Team location: Marshall Space Flight Center – University of Alabama Birmingham
Steve Padgett-Vasquez, M.S. (Marshall DEVELOP Center Lead)
Dr. Jeff Luvall, NASA Marshall Space Flight Center (Science Advisor)
Dr. Donna Burnett, University of Alabama at Birmingham (Science Advisor)
Abstract: Alabama’s Cahaba River is among the most biologically diverse rivers in North America. The Cahaba River also supplies water to 20% of Alabama residents. Urban development and surface run-off are detrimental to a river’s health by introducingcontaminants, changing water chemistry, causing temperature fluctuations, and altering water flow. The NASA DEVELOP team from Marshall Space Flight Center-University of Alabama at Birmingham investigated the link between landscape changes and water quality within the watershed. The team utilized Landsat 5 TM from June/July 2000 and April 2004 to process Normal Difference Vegetation Index (NDVI) to measure the amount of vegetation within the watershed. Students compiled previously collected in-situ population and biodiversity data pertaining to mussels and benthic macro-invertebrates in the Cahaba Watershed. Mussels and benthic macro-invertebrates, such as Ephemeroptera (mayflies), Plecoptera (stoneflies), and Trichoptera (caddisflies), are particularly sensitive to changes in a river’s ecosystem; therefore, these organisms are viable indicators of significant changes in water quality. By running spatial analyses on the data in the form of Ordinary Kriging, the team analyzed the satellite results in conjunction with the biological data to determine a relationship between local land use practices and conservational concerns within the Cahaba. Areas with urban development along the Cahaba River watershed were found to be associated with low biodiversity in the river. Stream confluences were found to be areas with high levels of biodiversity. Due to seasonal variations of the calculated NDVI, changes in vegetation could not be calculated.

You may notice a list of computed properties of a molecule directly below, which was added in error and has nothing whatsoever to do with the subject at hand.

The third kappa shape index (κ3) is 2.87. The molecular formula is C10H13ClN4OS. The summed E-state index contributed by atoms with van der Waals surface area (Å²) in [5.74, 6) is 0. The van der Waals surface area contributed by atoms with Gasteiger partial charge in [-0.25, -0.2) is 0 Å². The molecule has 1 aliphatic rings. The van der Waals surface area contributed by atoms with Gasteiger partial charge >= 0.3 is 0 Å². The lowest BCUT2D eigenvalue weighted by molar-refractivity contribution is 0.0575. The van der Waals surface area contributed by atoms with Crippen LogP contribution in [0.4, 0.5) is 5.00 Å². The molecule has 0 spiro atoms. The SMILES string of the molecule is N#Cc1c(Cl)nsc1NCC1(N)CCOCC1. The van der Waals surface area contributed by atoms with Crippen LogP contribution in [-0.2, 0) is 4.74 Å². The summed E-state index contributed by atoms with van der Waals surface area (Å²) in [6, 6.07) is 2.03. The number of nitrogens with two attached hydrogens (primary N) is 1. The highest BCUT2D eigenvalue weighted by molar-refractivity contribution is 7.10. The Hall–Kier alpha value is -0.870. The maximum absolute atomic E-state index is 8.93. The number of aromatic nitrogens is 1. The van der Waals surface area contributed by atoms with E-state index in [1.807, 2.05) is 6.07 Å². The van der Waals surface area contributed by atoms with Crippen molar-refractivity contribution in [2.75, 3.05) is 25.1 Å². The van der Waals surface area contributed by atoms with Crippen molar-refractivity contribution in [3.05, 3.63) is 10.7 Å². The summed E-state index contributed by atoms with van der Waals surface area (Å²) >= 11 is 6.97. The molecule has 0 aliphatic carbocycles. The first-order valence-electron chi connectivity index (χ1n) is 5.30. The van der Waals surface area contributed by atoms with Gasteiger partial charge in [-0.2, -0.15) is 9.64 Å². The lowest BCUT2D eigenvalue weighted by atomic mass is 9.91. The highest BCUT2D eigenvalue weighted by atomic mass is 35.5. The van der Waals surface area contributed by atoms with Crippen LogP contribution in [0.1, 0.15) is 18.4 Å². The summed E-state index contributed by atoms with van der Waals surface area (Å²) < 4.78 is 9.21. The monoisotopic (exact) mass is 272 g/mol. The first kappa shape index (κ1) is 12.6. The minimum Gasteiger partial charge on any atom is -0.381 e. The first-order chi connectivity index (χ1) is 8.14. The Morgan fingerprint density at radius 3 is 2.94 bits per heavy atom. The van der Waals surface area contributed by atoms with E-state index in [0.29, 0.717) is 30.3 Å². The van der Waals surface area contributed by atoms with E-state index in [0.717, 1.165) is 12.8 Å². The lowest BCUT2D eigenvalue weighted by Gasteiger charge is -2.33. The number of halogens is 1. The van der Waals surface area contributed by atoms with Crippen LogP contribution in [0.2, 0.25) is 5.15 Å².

Download the poster PDF here.
Video transcript available here.